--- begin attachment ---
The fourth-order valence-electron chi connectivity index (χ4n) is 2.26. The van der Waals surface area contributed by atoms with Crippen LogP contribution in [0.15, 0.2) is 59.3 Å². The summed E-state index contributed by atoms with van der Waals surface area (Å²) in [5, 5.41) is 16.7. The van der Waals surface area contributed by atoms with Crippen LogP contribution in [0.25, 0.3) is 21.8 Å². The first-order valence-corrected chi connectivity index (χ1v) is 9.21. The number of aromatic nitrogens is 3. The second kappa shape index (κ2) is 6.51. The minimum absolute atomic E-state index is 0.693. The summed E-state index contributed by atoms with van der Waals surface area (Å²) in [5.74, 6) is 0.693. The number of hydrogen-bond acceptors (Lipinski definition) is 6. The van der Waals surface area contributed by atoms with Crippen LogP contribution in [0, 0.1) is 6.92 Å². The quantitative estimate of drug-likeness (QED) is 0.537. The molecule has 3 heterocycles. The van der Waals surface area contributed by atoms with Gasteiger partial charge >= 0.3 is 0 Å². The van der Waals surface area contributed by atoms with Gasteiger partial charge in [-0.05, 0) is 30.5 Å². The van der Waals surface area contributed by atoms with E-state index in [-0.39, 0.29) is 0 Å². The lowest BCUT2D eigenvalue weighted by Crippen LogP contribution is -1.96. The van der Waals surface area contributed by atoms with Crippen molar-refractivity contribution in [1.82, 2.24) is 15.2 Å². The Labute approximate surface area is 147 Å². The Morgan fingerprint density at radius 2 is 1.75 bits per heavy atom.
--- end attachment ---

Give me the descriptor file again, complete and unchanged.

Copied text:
The fourth-order valence-electron chi connectivity index (χ4n) is 2.26. The van der Waals surface area contributed by atoms with Crippen LogP contribution in [0.15, 0.2) is 59.3 Å². The summed E-state index contributed by atoms with van der Waals surface area (Å²) in [5, 5.41) is 16.7. The van der Waals surface area contributed by atoms with Crippen LogP contribution in [0.25, 0.3) is 21.8 Å². The first-order valence-corrected chi connectivity index (χ1v) is 9.21. The number of aromatic nitrogens is 3. The second kappa shape index (κ2) is 6.51. The minimum absolute atomic E-state index is 0.693. The summed E-state index contributed by atoms with van der Waals surface area (Å²) in [5.74, 6) is 0.693. The number of hydrogen-bond acceptors (Lipinski definition) is 6. The van der Waals surface area contributed by atoms with Crippen LogP contribution in [0, 0.1) is 6.92 Å². The quantitative estimate of drug-likeness (QED) is 0.537. The molecule has 3 heterocycles. The van der Waals surface area contributed by atoms with Gasteiger partial charge >= 0.3 is 0 Å². The van der Waals surface area contributed by atoms with Gasteiger partial charge in [-0.05, 0) is 30.5 Å². The van der Waals surface area contributed by atoms with E-state index in [-0.39, 0.29) is 0 Å². The lowest BCUT2D eigenvalue weighted by Crippen LogP contribution is -1.96. The van der Waals surface area contributed by atoms with Crippen molar-refractivity contribution in [1.82, 2.24) is 15.2 Å². The Labute approximate surface area is 147 Å². The Morgan fingerprint density at radius 2 is 1.75 bits per heavy atom.